Is Solar Power the answer to Amsterdam's housing shortage?

More and more we’re seeing the need for sustainable and ‘green thinking’ architecture to answer the questions of future city needs. One of them being affordable, high-quality housing for young professionals.

Dutch architecture firm Mecanoo has won an international competition with the design for the Brink Tower, a new mixed-use skyscraper that will connect Amsterdam’s Van Der Pek neighbourhood with the Overhoeks.

GALLERY  

Designed as a solution to the shortage of high-quality housing for young professionals, international students and young couples in the city, the eye-catching tower will include approximately 400 new residences and offer a variety of shared green spaces to encourage a sense of community.

Sustainability has also driven the design of the sleek high-rise, which aims to achieve an EPC (Energy Performance Certificate) score of less than zero through the addition of solar panels and energy-efficient systems.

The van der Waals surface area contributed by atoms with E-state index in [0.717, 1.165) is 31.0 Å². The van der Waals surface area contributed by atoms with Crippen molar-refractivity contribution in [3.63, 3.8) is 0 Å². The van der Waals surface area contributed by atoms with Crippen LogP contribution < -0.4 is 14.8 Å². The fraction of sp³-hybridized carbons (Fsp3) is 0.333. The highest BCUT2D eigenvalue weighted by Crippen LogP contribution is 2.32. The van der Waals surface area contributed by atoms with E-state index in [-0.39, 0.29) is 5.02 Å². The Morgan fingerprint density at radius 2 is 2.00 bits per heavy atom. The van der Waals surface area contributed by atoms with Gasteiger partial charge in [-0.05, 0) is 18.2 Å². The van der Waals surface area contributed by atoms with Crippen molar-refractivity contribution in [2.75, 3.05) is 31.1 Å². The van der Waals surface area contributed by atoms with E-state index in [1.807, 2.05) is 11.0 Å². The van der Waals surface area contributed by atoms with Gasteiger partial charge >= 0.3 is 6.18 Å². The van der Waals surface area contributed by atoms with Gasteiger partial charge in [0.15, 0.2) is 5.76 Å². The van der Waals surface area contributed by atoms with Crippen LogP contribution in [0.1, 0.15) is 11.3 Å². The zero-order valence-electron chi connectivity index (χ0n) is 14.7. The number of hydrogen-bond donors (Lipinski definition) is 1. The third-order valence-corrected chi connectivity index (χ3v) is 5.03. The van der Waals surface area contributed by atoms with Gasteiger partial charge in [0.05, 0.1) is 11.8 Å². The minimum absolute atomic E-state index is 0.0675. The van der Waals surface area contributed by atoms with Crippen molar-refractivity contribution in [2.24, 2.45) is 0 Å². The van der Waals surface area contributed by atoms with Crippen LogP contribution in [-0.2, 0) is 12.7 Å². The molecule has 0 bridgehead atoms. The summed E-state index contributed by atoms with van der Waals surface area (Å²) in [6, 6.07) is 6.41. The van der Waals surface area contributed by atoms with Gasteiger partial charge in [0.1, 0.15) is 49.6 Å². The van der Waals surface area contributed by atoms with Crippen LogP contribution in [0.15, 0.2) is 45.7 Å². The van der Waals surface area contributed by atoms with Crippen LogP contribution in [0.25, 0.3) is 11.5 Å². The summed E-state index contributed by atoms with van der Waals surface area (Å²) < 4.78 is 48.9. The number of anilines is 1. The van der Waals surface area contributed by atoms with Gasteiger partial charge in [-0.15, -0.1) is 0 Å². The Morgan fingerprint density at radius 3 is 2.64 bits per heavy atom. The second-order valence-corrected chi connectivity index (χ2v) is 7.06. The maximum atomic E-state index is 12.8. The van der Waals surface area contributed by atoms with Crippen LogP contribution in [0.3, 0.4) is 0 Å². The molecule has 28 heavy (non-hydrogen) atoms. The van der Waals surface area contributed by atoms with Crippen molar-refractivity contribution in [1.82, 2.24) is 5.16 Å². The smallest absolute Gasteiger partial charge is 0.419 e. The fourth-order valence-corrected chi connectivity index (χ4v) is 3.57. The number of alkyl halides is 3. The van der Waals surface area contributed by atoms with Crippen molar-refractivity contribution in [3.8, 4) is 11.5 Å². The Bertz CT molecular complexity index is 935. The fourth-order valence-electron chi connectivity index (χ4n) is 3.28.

Slated to begin construction in 2022 with an expected completion date of 2025, the Brink Tower will occupy a prime location in the Overhoeks that is easily accessible from Amsterdam Central Station via the ferry service. The building will comprise 28 floors and rise to an approximate height of 90 meters.

To accommodate a diverse group of people, the architects have designed the home with a variety of housing types. The approximately 400 homes will include 120 social rental homes (among the social rental limit), 30 care homes and over 250 rental properties in the middle of the building. The residences and neighbourhood meeting spaces will be set above an attractive plinth that will house street-level retail facilities and restaurant spaces.

One of the most eye-catching features of the building will be the addition of greenery around the facade. The various terraces and roofs will be installed with “polder roofs” — named after the lush land tracts ubiquitous in the Netherlands — that will be heavily landscaped. The polder roofs will serve as “green enclaves” for residents and rainwater collection sites; collected rainwater will be reused during the growing season to irrigate the roof gardens. The solar-powered building will also encourage sustainable mobility by providing shared electric cars and bicycles.

Images Mecanoo via Inhabitat







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